Jose Canseco Capas, Jr. (born July 2, 1964), nicknamed "The Chemist," is a former Major League Baseball outfielder and designated hitter. Conseco was named Rookie of the Year in 1986, and Most Valuable Player in the American League in 1988. He was also the first player to hit 40 home runs and steal 40 bases in a single season. After his retirement from Major League Baseball, Canseco competed in boxing and mixed martial arts. His identical twin brother is former major league player, Ozzie Canseco.
Canseco was born in Regla, Cuba and moved to Miami with his family as an infant. After graduating from Coral Park High School, he was drafted by the Oakland Athletics in the 15th round in 1982. Canseco was first recognized for his remarkable power at his early minor league stops with the Idaho Falls A's in Idaho Falls, Idaho and the Modesto A's in Modesto, California. He began the 1985 season with the AA Huntsville Stars, where he was nicknamed "Parkway Jose," for his long home runs that landed close to the Memorial Parkway behind the stadium.
During his baseball career, he made guest appearances on "The Simpsons" and "Nash Bridges." Since his retirement, Canseco has appeared on "The Late Show with David Letterman," "60 Minutes," "The Big Idea with Donny Deutsch," "Boomer and Carton," "Howard Stern," "Jimmy Kimmel Live!" and "CMI: The Chris Myers Interview." He also starred in season five of "The Surreal Life with Janice Dickinson."
Canseco received six National Baseball Hall of Fame votes in 2007, which failed to get him the 5% vote he needed to stay on the ballot for another year. However, the Committee of Baseball Veterans can still elect him into the National Baseball Hall of Fame.
Before Jose Canseco was a major league baseball player, he played in the minor leagues, which wasn't nearly as financially lucrative or secure as his career in the major leagues. Jose is playing for B.A.T. (Baseball Assistance Team), which provides financial assistance to baseball players and their families, primarily focusing on providing medical coverage for players in need. Jose hopes that by competing on "The Celebrity Apprentice," he can put this charity on the map and assist athletes with financial or medical burdens.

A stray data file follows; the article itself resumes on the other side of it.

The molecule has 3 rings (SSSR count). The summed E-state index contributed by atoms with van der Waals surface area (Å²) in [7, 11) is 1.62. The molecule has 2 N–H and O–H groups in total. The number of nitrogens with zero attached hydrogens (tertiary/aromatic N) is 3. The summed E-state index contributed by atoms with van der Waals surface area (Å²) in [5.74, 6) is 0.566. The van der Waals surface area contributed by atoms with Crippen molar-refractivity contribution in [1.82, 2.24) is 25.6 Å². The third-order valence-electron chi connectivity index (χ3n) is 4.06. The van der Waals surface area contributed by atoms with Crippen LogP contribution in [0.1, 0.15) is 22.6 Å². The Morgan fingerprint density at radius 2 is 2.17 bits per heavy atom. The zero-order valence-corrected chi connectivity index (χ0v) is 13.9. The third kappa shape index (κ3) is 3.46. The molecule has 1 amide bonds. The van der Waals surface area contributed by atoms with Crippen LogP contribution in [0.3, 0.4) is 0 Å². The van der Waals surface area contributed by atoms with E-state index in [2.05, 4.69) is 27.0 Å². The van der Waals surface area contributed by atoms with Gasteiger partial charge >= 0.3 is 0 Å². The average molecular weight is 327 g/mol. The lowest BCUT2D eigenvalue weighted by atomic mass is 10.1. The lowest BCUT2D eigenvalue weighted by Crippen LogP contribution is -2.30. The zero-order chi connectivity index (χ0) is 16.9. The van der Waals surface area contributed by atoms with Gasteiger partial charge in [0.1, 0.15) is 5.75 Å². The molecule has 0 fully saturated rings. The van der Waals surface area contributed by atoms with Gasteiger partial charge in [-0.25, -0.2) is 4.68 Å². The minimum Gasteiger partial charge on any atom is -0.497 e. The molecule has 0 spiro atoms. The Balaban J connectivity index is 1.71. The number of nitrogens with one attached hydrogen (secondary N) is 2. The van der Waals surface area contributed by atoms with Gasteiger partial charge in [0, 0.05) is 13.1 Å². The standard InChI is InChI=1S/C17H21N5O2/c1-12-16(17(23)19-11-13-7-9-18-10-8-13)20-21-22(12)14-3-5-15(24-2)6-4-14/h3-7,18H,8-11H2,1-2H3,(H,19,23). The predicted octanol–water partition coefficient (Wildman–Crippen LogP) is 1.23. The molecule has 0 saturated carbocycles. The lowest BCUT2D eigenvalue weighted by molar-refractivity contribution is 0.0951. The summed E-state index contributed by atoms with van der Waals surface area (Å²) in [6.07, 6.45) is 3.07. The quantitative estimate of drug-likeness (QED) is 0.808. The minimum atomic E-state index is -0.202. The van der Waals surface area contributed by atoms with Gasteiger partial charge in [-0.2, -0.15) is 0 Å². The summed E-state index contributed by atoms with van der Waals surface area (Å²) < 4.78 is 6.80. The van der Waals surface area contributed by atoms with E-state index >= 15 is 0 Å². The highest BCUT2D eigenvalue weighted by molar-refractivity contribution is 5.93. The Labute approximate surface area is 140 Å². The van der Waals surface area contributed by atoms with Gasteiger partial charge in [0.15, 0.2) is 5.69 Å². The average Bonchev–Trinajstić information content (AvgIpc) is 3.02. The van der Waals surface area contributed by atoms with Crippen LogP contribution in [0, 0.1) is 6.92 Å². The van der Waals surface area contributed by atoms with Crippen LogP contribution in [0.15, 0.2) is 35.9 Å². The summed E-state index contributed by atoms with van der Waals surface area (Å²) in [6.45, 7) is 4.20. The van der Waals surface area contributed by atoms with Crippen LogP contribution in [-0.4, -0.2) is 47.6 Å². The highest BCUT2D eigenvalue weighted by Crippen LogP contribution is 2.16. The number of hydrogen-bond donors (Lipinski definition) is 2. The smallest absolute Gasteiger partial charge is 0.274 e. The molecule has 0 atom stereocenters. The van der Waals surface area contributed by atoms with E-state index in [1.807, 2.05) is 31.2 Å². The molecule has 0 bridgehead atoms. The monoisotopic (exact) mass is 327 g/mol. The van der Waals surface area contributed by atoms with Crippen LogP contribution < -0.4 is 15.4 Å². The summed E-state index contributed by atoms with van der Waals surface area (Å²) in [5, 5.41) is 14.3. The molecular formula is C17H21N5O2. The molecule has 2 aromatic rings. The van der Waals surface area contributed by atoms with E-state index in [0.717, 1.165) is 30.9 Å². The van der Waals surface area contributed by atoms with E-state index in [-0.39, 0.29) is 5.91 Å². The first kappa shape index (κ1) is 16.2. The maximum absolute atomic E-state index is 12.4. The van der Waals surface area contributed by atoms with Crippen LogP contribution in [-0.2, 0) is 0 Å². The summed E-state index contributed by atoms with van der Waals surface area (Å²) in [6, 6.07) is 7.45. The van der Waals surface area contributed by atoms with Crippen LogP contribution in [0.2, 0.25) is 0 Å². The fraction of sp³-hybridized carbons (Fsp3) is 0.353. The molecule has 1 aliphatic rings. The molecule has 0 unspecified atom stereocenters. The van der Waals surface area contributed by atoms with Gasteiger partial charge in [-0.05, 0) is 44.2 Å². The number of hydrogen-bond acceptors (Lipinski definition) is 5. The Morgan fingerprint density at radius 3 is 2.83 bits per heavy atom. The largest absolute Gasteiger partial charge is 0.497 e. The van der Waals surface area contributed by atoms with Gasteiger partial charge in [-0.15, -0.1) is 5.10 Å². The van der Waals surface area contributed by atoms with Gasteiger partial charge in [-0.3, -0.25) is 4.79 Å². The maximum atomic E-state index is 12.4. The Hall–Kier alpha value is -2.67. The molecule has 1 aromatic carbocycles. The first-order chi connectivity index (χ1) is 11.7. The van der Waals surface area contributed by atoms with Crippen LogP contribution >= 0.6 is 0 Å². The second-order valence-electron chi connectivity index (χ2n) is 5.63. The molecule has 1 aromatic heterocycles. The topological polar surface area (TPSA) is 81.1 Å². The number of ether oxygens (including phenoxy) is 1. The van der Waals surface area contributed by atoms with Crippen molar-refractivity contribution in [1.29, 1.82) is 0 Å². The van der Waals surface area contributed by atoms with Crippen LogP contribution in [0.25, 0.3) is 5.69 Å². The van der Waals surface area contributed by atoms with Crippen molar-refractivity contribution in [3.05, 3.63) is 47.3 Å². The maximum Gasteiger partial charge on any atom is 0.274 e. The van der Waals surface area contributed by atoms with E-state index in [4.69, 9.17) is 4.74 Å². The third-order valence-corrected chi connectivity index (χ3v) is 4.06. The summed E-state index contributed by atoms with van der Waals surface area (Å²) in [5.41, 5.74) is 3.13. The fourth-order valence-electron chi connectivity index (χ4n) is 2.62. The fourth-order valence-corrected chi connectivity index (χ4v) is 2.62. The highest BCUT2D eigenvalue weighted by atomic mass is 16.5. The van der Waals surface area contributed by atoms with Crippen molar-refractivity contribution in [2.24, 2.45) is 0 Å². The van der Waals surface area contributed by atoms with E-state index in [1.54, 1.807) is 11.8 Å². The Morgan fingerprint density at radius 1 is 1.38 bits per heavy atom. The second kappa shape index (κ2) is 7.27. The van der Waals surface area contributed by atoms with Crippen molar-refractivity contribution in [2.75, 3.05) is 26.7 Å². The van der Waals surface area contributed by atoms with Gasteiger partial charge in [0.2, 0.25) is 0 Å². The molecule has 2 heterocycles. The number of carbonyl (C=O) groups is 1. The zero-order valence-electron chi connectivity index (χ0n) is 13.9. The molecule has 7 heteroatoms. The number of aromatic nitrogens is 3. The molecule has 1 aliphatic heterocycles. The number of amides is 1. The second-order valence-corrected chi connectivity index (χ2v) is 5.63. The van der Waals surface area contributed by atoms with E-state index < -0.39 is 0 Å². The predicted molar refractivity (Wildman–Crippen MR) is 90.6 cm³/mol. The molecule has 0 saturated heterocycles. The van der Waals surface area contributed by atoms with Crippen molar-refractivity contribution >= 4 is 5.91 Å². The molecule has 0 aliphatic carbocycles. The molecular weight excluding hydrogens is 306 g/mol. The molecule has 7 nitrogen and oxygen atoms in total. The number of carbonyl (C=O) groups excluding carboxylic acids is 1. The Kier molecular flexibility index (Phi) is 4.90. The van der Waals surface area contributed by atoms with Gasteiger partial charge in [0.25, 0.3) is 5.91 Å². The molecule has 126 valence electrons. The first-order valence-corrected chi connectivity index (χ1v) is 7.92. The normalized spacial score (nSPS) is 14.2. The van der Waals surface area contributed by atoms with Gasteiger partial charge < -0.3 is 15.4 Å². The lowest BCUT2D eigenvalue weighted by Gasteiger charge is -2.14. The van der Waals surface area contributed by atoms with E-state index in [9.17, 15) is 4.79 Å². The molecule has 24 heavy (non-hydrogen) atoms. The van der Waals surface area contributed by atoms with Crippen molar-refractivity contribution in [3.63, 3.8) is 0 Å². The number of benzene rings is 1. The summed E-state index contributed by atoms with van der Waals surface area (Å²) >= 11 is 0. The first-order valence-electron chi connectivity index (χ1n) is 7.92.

1. What got you interested in being on Celebrity Apprentice?
I heard about the opportunity and was intrigued by the challenges, and it was for a great cause so I was excited to be involved.
2. How did you get involved with your chosen charity?
Since I was a baseball player I realized that the minor leagues have very poor financial support, especially in the medical and dental areas.
3. What is it like competing against fellow celebrities?
It was interesting to meet all the different personalities to say the least.
4. What about the competition was harder than you might have expected?
The long hours and the different types of tasks we were put through.
5. Do you have a favorite past winner or contestant from the first three seasons of Celebrity Apprentice?
I enjoyed watching them all.
1. What was it like hearing the words "You're fired?"
I was not fired.
2. Did you agree with Trump's rationale for your firing? Or did you think one of the other contestants deserved it more?
Again I was not fired.
3. What moment or moments on the show were you surprised to see? Were you particularly surprised by anyone's behavior on the show?
I think we were all entertained by Gary Busey's strategy.
4. Do you feel as though you've made any lasting friendships and business relationships from the show? With whom?
I became friends with all the guys and hope to keep in touch with them.
5. What was the best part of your experience? Why?
Accomplishing all the tasks we were given knowing that I was helping my charity. The most exciting night was when my girlfriend's dog gave birth to three puppies in the hotel room and I had to play doctor for a night.
6. Do you feel changed in any way by the experience? Has it had a lasting impact on your approach to life?
I think this experience has helped me work better with others and will definitely be an experience I will never forget.
7. What has the experience taught you about people?
That the jobs everyday people do are more difficult than they seem and should be given more credit.